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Every day we post 10 new Classical CD and DVD reviews. A free weekly summary is available by e-mail. MusicWeb is not a subscription site. To keep it free please purchase discs through our links.

  Classical Editor Rob Barnett    


Joseph HAYDN (1732-1809)
String Quartets Op. 2, Nos. 3 and 5, Op. 3, Nos. 1 and 2
Cassation in E flat major Op. 2 No. 3 (arr for string quartet) [16.31]
Cassation in D major Op. 2 No. 5 (arr. for string quartet) [14.01]
String Quartet in E major Op. 3 No. 1 [13.09]
String Quartet in C major Op. 3 No. 2 [18.06]
Kodály Quartet: Attila Falvay (violin); Tamás Szabó (violin); János Fejérvári (viola); György Éder (cello)
Recorded at the Phoenix Studio, Budapest, June 2000
NAXOS 8.555703 [71.47]

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This CD is not exactly what it appears to be: none of these works form part of the accepted canon of Haydn’s string quartets. The two Cassations are spurious arrangements of authentic chamber works by Haydn. The two Op. 3 quartets are now thought, by some Haydn scholars, to be by Peter Romanus Hoffstetter, though there is no final agreement about this. They circulated for two centuries as genuine works by Haydn, whose name appears boldly on the front of the CD case. In fairness to Naxos this is explained in a short note on the back of the case and in more detail in the fascinating insert booklet. In Haydn’s day his immense popularity attracted many forgeries. Questions of authenticity aside, the immensely talented Kodály Quartet makes a convincing case for regarding these works as more than musicological curiosities.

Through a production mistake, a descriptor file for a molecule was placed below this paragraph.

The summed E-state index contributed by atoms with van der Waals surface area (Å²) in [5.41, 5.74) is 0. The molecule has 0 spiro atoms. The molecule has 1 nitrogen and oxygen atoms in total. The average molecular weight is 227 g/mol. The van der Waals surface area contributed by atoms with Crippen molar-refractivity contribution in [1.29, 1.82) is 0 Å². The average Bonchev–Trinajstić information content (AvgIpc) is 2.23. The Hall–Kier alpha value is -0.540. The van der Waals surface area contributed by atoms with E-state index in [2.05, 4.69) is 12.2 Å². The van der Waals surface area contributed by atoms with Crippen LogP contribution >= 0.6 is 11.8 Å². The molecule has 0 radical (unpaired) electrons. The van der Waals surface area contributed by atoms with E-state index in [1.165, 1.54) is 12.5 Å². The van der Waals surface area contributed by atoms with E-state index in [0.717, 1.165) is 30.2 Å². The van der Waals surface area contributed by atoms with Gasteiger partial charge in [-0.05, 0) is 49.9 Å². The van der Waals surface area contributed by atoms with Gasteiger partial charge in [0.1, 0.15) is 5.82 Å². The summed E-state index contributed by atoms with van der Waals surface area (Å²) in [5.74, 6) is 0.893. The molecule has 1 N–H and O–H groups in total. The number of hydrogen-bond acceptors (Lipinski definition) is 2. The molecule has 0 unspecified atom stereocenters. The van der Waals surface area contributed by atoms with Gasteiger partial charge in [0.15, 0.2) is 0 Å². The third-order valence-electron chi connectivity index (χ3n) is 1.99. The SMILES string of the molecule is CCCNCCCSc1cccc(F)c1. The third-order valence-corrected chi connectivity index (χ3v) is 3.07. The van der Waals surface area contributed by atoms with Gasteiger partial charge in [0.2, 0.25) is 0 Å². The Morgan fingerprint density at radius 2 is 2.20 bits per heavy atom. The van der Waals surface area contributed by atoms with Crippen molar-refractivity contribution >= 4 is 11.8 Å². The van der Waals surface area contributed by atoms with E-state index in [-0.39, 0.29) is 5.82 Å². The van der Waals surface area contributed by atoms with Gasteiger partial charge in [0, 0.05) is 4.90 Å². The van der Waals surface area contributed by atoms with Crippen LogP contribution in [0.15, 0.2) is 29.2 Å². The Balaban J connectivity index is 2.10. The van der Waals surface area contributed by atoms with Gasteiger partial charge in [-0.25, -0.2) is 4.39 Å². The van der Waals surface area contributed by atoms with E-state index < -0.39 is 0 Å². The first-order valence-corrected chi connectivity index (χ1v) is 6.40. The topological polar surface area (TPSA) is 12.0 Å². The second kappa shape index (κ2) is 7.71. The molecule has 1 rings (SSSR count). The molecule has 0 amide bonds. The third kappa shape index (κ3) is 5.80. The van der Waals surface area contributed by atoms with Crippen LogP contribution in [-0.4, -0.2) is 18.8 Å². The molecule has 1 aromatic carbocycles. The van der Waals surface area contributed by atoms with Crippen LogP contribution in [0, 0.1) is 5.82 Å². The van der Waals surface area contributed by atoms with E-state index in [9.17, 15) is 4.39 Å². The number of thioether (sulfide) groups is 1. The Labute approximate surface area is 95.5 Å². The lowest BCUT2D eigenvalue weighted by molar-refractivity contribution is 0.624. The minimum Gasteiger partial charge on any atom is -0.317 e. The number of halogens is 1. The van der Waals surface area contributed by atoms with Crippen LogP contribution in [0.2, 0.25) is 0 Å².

The Cassations (a somewhat vague term applied in the early Classical period to pieces resembling a serenade or divertimento) are clearly by Haydn. These are sunny, accomplished works that reveal the composer’s developing interest in Classical chamber music. They benefit from the vivacity the Kodály Quartet gives them. Both have five movements, including two minuets, and may have been written as late as 1760.

The more apocryphal so-called Op. 3 quartets are equally intriguing. Hoffstetter’s quartets have been said to have little stylistic similarity with Haydn’s, but their formal structure is similar and I, for one, would not hazard a judgement. I do not usually take much notice of blurbs on CD cases, but this time I will. ‘These are elegant, neatly composed works with lively outer movements, gentle, graceful slow movements and the kind of lilting, intoxicating minuets that are such an integral part of Austrian music of the Classical period’. Couldn’t have put it better myself! Highly recommended to all but the ‘more authentic than thou’ brigade.

Roy Brewer

See also review by Donald Satz



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